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Catalent to buy Paragon for $1.2B as gene therapy demand grows

  • Catalent is making a bid to strengthen its position as a contracted developer and manufacturer of gene therapies by acquiring Paragon Bioservices for $1.2 billion.
  • The deal would hand Catalent two facilities that, following a planned expansion, would provide around 325,000 square feet of manufacturing space by mid-2020. Catalent also noted how Paragon offers “significant” technical capabilities when it comes to adeno-associated viruses, which are commonly used vehicles for delivering gene therapy.
  • Paragon reported $101 million in revenue last year, and Catalent predicts that number will more than double in 2019. Down the line, Catalent expects the acquisition will help it achieve between 6% and 8% long-term revenue growth and between 8% and 11% long-term EBITDA growth. The companies expect their deal to close this quarter.

Biologics have been a business boon to contract manufacturers, Catalent included.

Large-molecule drugs are such a focus, in fact, that last year Catalent split its Drug Delivery Solutions segment in two, creating one unit focused on oral delivery and another on biologics and specialty drug delivery. The latter is now Catalent’s biggest growth driver, with net revenue rising 68% to $602 million during the company’s 2018 fiscal year, which ends June 30.

In its most recent annual report, the company noted how fourth quarter revenue was up around 10%, in large part because of the money streaming in from an Indiana biologics plant Catalent took over through its 2017 acquisition of Cook Pharmica.

Catalent is again using M&A to increase its capabilities — this time with an eye on gene therapy.

“We’ve been looking at the gene therapy space for almost two years now; it’s been a huge strategic part of our plans going forward,” Catalent CEO John Chiminski said on a conference call following the Paragon deal announcement.

Catalent isn’t alone on that front. A year ago, Lonza opened a 300,000-square-foot plant dedicated to cell and gene therapy production. In a recent interview with BioPharma Dive, company CEO Marc Funk said Lonza has worked on viral vectors for more than 45 customers, but noted that demand is increasing rapidly as more companies invest in gene therapy.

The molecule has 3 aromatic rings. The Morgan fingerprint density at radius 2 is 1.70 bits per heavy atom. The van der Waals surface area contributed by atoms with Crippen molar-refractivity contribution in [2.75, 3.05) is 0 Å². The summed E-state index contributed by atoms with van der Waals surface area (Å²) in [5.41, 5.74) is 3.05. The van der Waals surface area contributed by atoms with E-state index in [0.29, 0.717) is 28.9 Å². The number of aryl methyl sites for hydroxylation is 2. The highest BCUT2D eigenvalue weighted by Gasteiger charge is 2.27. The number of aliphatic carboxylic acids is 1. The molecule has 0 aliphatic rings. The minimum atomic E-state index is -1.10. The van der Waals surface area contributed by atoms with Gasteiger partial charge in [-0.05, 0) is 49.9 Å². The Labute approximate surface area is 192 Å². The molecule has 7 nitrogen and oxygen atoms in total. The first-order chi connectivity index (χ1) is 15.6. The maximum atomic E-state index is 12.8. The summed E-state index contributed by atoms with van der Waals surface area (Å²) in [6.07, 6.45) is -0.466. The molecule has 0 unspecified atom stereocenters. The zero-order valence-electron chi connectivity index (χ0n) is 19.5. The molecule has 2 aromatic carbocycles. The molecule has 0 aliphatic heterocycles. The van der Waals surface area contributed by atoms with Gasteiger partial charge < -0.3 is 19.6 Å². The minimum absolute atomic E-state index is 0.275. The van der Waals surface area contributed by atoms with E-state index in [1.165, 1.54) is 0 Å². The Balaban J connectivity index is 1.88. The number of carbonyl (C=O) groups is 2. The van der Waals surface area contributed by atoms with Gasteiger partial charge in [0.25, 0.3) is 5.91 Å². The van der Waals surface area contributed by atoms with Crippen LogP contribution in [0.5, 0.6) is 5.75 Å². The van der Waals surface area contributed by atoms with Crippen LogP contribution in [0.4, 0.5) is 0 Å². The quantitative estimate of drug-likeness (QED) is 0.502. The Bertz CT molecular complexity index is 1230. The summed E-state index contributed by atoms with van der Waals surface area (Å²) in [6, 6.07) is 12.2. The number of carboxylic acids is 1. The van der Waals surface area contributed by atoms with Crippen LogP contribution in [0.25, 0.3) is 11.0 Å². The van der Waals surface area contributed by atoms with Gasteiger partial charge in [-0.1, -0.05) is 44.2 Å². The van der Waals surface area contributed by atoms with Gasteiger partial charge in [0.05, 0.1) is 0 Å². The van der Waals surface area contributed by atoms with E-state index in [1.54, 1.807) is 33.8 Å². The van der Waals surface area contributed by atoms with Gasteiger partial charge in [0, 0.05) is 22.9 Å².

Thermo Fisher, another top drug contractor, just last month agreed to purchase viral vector manufacturer Brammer Bio for $1.7 billion. Michel Lagarde, president of pharma services at Thermo, noted to BioPharma Dive that many gene therapy developers “haven’t built their networks.” According to Lagarde, about 65% of the total spend in the gene therapy space is not spent on outsourcing services.

Notably, large biopharmas like Novartis, Roche and Biogen have all done gene therapy acquisitions over the last year or so.

Such deals in some cases brought gene therapy manufacturing capabilities in-house for the acquirer. Yet Catalent and others expect outsourcing will continue given that the field is still in its infancy.

“Although there have certainly been some announcements by certain gene therapy companies about building their own capacity, the fact is it’s going to take several years for some of those to come online,” Catalent’s Chiminski said.

Catalent will pay for Paragon through a $650 preferred equity investment from Leonard Green & Partners, a private equity investment firm, as well as a $650 committed debt financing. The money raised includes $100 million that is meant to “support continued growth of the business,” according to Catalent.

Per deal terms, Paragon CEO Pete Buzy will continue to oversee the business. He, along with Paragon’s leadership team and approximately 380 employees, will join the Catalent team. Peter Zippelius, a partner at Leonard Green & Partners, will join Catalent’s Board of Directors.

Catalent stock opened at $39.90 per share on Monday, up roughly 2% from Friday. Shares continued to rise throughout morning trading, however, reaching a high of $42.66.